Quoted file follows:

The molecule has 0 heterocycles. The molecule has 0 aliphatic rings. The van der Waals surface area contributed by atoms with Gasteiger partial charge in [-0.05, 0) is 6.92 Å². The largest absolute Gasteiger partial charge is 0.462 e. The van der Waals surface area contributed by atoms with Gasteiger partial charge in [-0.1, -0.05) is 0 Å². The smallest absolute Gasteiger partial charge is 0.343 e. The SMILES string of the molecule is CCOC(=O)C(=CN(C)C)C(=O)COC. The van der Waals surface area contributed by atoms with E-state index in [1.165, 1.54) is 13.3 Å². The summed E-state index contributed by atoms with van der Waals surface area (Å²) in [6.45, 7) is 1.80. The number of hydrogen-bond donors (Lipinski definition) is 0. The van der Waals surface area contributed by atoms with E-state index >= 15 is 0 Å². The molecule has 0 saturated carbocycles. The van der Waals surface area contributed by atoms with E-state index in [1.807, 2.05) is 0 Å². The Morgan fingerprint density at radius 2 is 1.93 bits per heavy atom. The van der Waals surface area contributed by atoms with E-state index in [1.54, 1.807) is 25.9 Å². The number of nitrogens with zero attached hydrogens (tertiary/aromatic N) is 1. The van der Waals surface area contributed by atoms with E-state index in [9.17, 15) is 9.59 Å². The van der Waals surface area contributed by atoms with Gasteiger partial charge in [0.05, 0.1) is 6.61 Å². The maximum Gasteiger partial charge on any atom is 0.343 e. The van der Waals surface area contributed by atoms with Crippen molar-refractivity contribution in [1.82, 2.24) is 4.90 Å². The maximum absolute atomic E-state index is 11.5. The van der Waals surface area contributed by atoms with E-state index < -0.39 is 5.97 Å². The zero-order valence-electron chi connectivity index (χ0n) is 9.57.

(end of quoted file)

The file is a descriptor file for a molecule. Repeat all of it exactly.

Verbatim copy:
The molecule has 0 heterocycles. The molecule has 0 aliphatic rings. The van der Waals surface area contributed by atoms with Gasteiger partial charge in [-0.05, 0) is 6.92 Å². The largest absolute Gasteiger partial charge is 0.462 e. The van der Waals surface area contributed by atoms with Gasteiger partial charge in [-0.1, -0.05) is 0 Å². The smallest absolute Gasteiger partial charge is 0.343 e. The SMILES string of the molecule is CCOC(=O)C(=CN(C)C)C(=O)COC. The van der Waals surface area contributed by atoms with E-state index in [1.165, 1.54) is 13.3 Å². The summed E-state index contributed by atoms with van der Waals surface area (Å²) in [6.45, 7) is 1.80. The number of hydrogen-bond donors (Lipinski definition) is 0. The van der Waals surface area contributed by atoms with E-state index >= 15 is 0 Å². The molecule has 0 saturated carbocycles. The van der Waals surface area contributed by atoms with E-state index in [1.807, 2.05) is 0 Å². The Morgan fingerprint density at radius 2 is 1.93 bits per heavy atom. The van der Waals surface area contributed by atoms with E-state index in [1.54, 1.807) is 25.9 Å². The number of nitrogens with zero attached hydrogens (tertiary/aromatic N) is 1. The van der Waals surface area contributed by atoms with E-state index in [9.17, 15) is 9.59 Å². The van der Waals surface area contributed by atoms with Gasteiger partial charge in [0.05, 0.1) is 6.61 Å². The maximum Gasteiger partial charge on any atom is 0.343 e. The van der Waals surface area contributed by atoms with Crippen molar-refractivity contribution in [1.82, 2.24) is 4.90 Å². The maximum absolute atomic E-state index is 11.5. The van der Waals surface area contributed by atoms with E-state index < -0.39 is 5.97 Å². The zero-order valence-electron chi connectivity index (χ0n) is 9.57.